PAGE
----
Location : Vista, California

    Re: Judo Vitruvian Man - proper kuzushi direction

    Post by BillC on Wed Mar 12, 2014 4:57 am

    NBK wrote:Just tried this over a couple of weeks with beginner and intermediate students.  Works almost without fail.  

    Video or it didn't happen ... I'll have my 41 megapixel yellow camera with phone on Saturday. You got some 'splainin to do.


    _________________
    Oh, East is East and West is West, and never the twain shall meet,
    Till Earth and Sky stand presently at God's great Judgment Seat;
    But there is neither East nor West, Border, nor Breed, nor Birth,
    When two strong men stand face to face, though they come from the ends of the earth!

    - Kipling

    Ranma

    Posts : 18
    Join date : 2013-08-25

    Re: Judo Vitruvian Man - proper kuzushi direction

    Post by Ranma on Wed Mar 12, 2014 8:51 am

    NBK wrote:Hmm... already tried this without success. Something I'm doing wrong for the pix.

    Anyhow, there is the proper direction (as seen parallel to the mats) for kuzushi, then there's the proper 3D direction.

    I was taught it is generally about double the upper arm length of uke's upper arm - so seen from overhead, the correct distance is around that of uke's forearm, with a perpendicular drop down.

    Judo Vitruvian Man - Overhead

    Seen from the side, it looks somewhat like this:
    Judo Vitruvian Man

    With appropriate apologies to Leonardo - he was simply looking at proportions, I'm looking at equilibrium, kuzushi.

    Comments welcome - this is a work in progress.

    NBK

    I don't understand the purpose of these diagrams.  They may be technically correct but do not help you understand what's going on.  It's like teaching kids math to do by memorizing a formula.

    If I were to teach kuzushi I would teach Newtonian mechanics along with anatomy lessons.  Some simple examples would be that you don't throw from too far out because it's far from your center of mass and the leverage works against you.  You cannot throw too close because you don't leave space for uke's body, and an upright uke can use his center of mass against you.  Whereas a bent uke cannot.  You don't pull with your arms for kuzushi because it is weak compared to body movement.  But you do pull to lock uke onto your body, so you can use the body's rotational power.  You shouldn't attack a still opponent because it's too easy for him to adjust: force = mass * acceleration. Acceleration from stillness implies that the move will be slow at first, giving uke time to react.  Thus it's a lot easier to tip a target moving where you want (velocity being the summation of acceleration).  And thus you need to predict where uke goes, but to do that you need to provide inputs to the system to get information about how it reacts (by pushes and pulls, attacks, moving, etc.).  Otherwise you have no information and are unlikely to move fast enough to capitalize.

    etc.

    BillC

    Posts : 806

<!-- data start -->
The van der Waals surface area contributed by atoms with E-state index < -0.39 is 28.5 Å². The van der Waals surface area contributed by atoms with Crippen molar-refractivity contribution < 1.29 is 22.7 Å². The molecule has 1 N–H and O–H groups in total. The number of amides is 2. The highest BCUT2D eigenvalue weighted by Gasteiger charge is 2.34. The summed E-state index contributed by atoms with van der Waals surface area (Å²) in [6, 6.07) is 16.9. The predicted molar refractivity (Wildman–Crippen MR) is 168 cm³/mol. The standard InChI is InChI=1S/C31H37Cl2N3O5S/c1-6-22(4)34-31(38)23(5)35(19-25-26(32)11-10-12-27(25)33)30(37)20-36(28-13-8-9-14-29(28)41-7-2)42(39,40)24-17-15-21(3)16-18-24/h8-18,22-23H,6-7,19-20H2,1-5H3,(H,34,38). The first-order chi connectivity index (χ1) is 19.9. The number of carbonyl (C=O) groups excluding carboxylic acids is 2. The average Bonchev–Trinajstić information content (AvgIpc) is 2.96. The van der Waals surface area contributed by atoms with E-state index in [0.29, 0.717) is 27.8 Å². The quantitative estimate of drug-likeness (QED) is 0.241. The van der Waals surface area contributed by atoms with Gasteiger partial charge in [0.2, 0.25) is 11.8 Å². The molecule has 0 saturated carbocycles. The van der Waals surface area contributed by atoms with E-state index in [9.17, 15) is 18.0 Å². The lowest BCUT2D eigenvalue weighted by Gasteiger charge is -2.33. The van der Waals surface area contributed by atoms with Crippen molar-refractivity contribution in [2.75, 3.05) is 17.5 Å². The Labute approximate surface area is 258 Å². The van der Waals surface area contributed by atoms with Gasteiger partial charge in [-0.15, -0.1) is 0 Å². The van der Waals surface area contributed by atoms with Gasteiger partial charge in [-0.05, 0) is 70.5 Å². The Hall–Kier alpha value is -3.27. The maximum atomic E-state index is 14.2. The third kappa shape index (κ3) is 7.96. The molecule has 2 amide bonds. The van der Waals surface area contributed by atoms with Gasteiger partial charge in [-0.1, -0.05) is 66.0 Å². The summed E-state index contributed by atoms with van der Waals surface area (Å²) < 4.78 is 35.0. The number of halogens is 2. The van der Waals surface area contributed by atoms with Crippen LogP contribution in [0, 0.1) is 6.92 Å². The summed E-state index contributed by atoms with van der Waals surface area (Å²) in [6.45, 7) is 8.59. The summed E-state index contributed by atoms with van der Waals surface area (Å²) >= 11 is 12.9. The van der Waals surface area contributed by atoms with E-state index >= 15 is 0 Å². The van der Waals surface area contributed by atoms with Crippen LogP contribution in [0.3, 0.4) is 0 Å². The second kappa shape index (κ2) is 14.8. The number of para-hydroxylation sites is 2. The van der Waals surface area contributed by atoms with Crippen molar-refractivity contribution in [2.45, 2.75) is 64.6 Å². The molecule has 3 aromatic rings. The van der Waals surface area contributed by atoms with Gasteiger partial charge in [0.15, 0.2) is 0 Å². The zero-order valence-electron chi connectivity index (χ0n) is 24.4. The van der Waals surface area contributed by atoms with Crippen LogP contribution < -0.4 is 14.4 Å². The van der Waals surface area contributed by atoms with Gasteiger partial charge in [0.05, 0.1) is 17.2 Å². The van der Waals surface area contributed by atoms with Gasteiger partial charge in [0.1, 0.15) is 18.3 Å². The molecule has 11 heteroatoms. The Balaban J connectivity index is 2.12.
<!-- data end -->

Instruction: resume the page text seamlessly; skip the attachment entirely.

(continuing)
Join date : 2012-12-28
    Location : Vista, California

    Re: Judo Vitruvian Man - proper kuzushi direction

    Post by BillC on Wed Mar 12, 2014 11:11 am

    Ranma wrote:

    I don't understand the purpose of these diagrams.  They may be technically correct but do not help you understand what's going on.  It's like teaching kids math to do by memorizing a formula.

    If I were to teach kuzushi I would teach Newtonian mechanics along with anatomy lessons.  Some simple examples would be that you don't throw from too far out because it's far from your center of mass and the leverage works against you.  You cannot throw too close because you don't leave space for uke's body, and an upright uke can use his center of mass against you.  Whereas a bent uke cannot.  You don't pull with your arms for kuzushi because it is weak compared to body movement.  But you do pull to lock uke onto your body, so you can use the body's rotational power.  You shouldn't attack a still opponent because it's too easy for him to adjust: force = mass * acceleration.  Acceleration from stillness implies that the move will be slow at first, giving uke time to react.  Thus it's a lot easier to tip a target moving where you want (velocity being the summation of acceleration).  And thus you need to predict where uke goes, but to do that you need to provide inputs to the system to get information about how it reacts (by pushes and pulls, attacks, moving, etc.).  Otherwise you have no information and are unlikely to move fast enough to capitalize.

    etc.

    No offense Ranma ... but there are too many exceptions to your conclusions here ... you can cut an opponent straight down though his knees may complain ... some very good attacks work best on a still opponent ... pulling is over-rated ... at least that's my experience.  Kuzushi is not a specific thing tori does, it is not equivalent to pushing or pulling, it is the state or condition that tori seeks to create in uke.  Kuzushi is a noun if I am not mistaken.  

    I like NBK's concept, and he told me where he got it, I just would not have labeled it a "kuzushi zone."  As we get into this excellent thread, I now know why.


    _________________
    Oh, East is East and West is West, and never the twain shall meet,
    Till Earth and Sky stand presently at God's great Judgment Seat;
    But there is neither East nor West, Border, nor Breed, nor Birth,
    When two strong men stand face to face, though they come from the ends of the earth!

    - Kipling

    Sponsored content

    Re: Judo Vitruvian Man - proper kuzushi direction

    Post by Sponsored content Today at 9:34 pm


      Current date/time is Wed Dec 07, 2016 9:34 pm